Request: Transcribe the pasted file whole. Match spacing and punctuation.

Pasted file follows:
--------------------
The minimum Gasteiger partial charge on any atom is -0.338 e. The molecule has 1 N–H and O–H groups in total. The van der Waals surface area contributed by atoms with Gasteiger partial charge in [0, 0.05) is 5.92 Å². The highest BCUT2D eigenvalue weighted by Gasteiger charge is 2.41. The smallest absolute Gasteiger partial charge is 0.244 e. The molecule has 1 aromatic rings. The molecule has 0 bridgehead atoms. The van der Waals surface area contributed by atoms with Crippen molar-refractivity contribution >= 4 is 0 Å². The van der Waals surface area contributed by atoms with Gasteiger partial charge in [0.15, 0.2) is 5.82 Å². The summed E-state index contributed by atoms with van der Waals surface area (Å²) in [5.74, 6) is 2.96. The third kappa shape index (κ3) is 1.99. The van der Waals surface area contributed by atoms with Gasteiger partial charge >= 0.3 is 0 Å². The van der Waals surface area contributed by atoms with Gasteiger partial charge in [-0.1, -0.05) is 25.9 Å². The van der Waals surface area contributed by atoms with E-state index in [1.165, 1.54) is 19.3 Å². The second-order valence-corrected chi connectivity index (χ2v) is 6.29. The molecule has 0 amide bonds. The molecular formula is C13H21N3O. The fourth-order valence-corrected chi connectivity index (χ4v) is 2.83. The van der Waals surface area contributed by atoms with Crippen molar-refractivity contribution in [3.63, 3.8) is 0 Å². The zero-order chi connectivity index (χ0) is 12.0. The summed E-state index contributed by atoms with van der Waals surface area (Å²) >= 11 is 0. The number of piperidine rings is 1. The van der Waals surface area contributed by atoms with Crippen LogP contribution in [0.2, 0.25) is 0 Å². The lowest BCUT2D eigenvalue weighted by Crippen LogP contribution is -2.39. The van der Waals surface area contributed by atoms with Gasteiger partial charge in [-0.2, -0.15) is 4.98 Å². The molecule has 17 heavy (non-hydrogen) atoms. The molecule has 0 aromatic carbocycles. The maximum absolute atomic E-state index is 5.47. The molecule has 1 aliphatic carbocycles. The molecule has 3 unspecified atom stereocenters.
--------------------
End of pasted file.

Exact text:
The minimum Gasteiger partial charge on any atom is -0.338 e. The molecule has 1 N–H and O–H groups in total. The van der Waals surface area contributed by atoms with Gasteiger partial charge in [0, 0.05) is 5.92 Å². The highest BCUT2D eigenvalue weighted by Gasteiger charge is 2.41. The smallest absolute Gasteiger partial charge is 0.244 e. The molecule has 1 aromatic rings. The molecule has 0 bridgehead atoms. The van der Waals surface area contributed by atoms with Crippen molar-refractivity contribution >= 4 is 0 Å². The van der Waals surface area contributed by atoms with Gasteiger partial charge in [0.15, 0.2) is 5.82 Å². The summed E-state index contributed by atoms with van der Waals surface area (Å²) in [5.74, 6) is 2.96. The third kappa shape index (κ3) is 1.99. The van der Waals surface area contributed by atoms with Gasteiger partial charge >= 0.3 is 0 Å². The van der Waals surface area contributed by atoms with Gasteiger partial charge in [-0.1, -0.05) is 25.9 Å². The van der Waals surface area contributed by atoms with E-state index in [1.165, 1.54) is 19.3 Å². The second-order valence-corrected chi connectivity index (χ2v) is 6.29. The molecule has 0 amide bonds. The molecular formula is C13H21N3O. The fourth-order valence-corrected chi connectivity index (χ4v) is 2.83. The van der Waals surface area contributed by atoms with Crippen molar-refractivity contribution in [3.63, 3.8) is 0 Å². The zero-order chi connectivity index (χ0) is 12.0. The summed E-state index contributed by atoms with van der Waals surface area (Å²) >= 11 is 0. The number of piperidine rings is 1. The van der Waals surface area contributed by atoms with Crippen LogP contribution in [0.2, 0.25) is 0 Å². The lowest BCUT2D eigenvalue weighted by Crippen LogP contribution is -2.39. The van der Waals surface area contributed by atoms with Gasteiger partial charge in [-0.2, -0.15) is 4.98 Å². The molecule has 17 heavy (non-hydrogen) atoms. The molecule has 0 aromatic carbocycles. The maximum absolute atomic E-state index is 5.47. The molecule has 1 aliphatic carbocycles. The molecule has 3 unspecified atom stereocenters.